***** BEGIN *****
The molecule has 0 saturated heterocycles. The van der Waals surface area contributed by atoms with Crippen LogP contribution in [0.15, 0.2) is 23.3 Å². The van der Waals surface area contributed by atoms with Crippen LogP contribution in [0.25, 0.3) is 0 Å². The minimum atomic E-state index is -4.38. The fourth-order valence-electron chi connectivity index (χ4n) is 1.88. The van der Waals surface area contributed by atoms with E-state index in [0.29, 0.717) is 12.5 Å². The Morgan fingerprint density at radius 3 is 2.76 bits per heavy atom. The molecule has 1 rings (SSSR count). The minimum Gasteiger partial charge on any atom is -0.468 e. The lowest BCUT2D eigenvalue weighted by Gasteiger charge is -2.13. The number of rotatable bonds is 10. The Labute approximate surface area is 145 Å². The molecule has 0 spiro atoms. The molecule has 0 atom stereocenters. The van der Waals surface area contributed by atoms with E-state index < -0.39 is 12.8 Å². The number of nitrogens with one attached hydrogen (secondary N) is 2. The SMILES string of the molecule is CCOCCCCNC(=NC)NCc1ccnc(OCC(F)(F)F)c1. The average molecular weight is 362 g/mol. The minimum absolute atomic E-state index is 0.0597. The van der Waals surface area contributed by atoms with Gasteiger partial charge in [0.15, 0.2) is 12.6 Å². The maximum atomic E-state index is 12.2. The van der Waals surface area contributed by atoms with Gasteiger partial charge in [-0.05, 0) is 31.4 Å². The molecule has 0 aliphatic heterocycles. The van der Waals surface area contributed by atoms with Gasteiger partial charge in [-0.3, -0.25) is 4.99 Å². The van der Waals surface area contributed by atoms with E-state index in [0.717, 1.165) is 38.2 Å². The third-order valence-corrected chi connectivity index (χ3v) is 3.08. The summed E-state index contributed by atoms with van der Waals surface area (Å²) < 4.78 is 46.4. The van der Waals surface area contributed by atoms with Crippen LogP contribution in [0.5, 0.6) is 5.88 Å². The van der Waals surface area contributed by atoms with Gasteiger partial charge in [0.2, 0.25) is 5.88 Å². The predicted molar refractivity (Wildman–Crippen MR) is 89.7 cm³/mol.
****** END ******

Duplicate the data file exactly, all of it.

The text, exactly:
The molecule has 0 saturated heterocycles. The van der Waals surface area contributed by atoms with Crippen LogP contribution in [0.15, 0.2) is 23.3 Å². The van der Waals surface area contributed by atoms with Crippen LogP contribution in [0.25, 0.3) is 0 Å². The minimum atomic E-state index is -4.38. The fourth-order valence-electron chi connectivity index (χ4n) is 1.88. The van der Waals surface area contributed by atoms with E-state index in [0.29, 0.717) is 12.5 Å². The Morgan fingerprint density at radius 3 is 2.76 bits per heavy atom. The molecule has 1 rings (SSSR count). The minimum Gasteiger partial charge on any atom is -0.468 e. The lowest BCUT2D eigenvalue weighted by Gasteiger charge is -2.13. The number of rotatable bonds is 10. The Labute approximate surface area is 145 Å². The molecule has 0 spiro atoms. The molecule has 0 atom stereocenters. The van der Waals surface area contributed by atoms with E-state index < -0.39 is 12.8 Å². The number of nitrogens with one attached hydrogen (secondary N) is 2. The SMILES string of the molecule is CCOCCCCNC(=NC)NCc1ccnc(OCC(F)(F)F)c1. The average molecular weight is 362 g/mol. The minimum absolute atomic E-state index is 0.0597. The van der Waals surface area contributed by atoms with Gasteiger partial charge in [0.15, 0.2) is 12.6 Å². The maximum atomic E-state index is 12.2. The van der Waals surface area contributed by atoms with Gasteiger partial charge in [-0.05, 0) is 31.4 Å². The molecule has 0 aliphatic heterocycles. The van der Waals surface area contributed by atoms with Gasteiger partial charge in [-0.3, -0.25) is 4.99 Å². The van der Waals surface area contributed by atoms with E-state index in [0.717, 1.165) is 38.2 Å². The third-order valence-corrected chi connectivity index (χ3v) is 3.08. The summed E-state index contributed by atoms with van der Waals surface area (Å²) < 4.78 is 46.4. The van der Waals surface area contributed by atoms with Crippen LogP contribution in [0.5, 0.6) is 5.88 Å². The van der Waals surface area contributed by atoms with Gasteiger partial charge in [0.2, 0.25) is 5.88 Å². The predicted molar refractivity (Wildman–Crippen MR) is 89.7 cm³/mol.